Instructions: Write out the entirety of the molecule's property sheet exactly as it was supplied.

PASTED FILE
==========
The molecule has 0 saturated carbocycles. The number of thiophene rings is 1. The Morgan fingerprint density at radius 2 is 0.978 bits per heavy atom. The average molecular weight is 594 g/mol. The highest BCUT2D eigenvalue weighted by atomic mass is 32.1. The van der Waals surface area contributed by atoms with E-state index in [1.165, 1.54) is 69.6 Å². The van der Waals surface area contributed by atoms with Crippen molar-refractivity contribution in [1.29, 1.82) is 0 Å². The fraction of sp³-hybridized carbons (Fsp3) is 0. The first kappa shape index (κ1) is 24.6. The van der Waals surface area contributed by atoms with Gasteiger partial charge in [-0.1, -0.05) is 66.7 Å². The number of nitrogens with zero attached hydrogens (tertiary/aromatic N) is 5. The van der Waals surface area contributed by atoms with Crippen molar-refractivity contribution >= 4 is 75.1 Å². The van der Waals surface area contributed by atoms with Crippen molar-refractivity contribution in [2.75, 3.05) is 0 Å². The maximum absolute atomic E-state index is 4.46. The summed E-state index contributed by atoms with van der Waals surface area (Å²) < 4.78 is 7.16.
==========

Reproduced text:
The molecule has 0 saturated carbocycles. The number of thiophene rings is 1. The Morgan fingerprint density at radius 2 is 0.978 bits per heavy atom. The average molecular weight is 594 g/mol. The highest BCUT2D eigenvalue weighted by atomic mass is 32.1. The van der Waals surface area contributed by atoms with E-state index in [1.165, 1.54) is 69.6 Å². The van der Waals surface area contributed by atoms with Crippen molar-refractivity contribution in [1.29, 1.82) is 0 Å². The fraction of sp³-hybridized carbons (Fsp3) is 0. The first kappa shape index (κ1) is 24.6. The van der Waals surface area contributed by atoms with Gasteiger partial charge in [-0.1, -0.05) is 66.7 Å². The number of nitrogens with zero attached hydrogens (tertiary/aromatic N) is 5. The van der Waals surface area contributed by atoms with Crippen molar-refractivity contribution >= 4 is 75.1 Å². The van der Waals surface area contributed by atoms with Crippen molar-refractivity contribution in [2.75, 3.05) is 0 Å². The maximum absolute atomic E-state index is 4.46. The summed E-state index contributed by atoms with van der Waals surface area (Å²) < 4.78 is 7.16.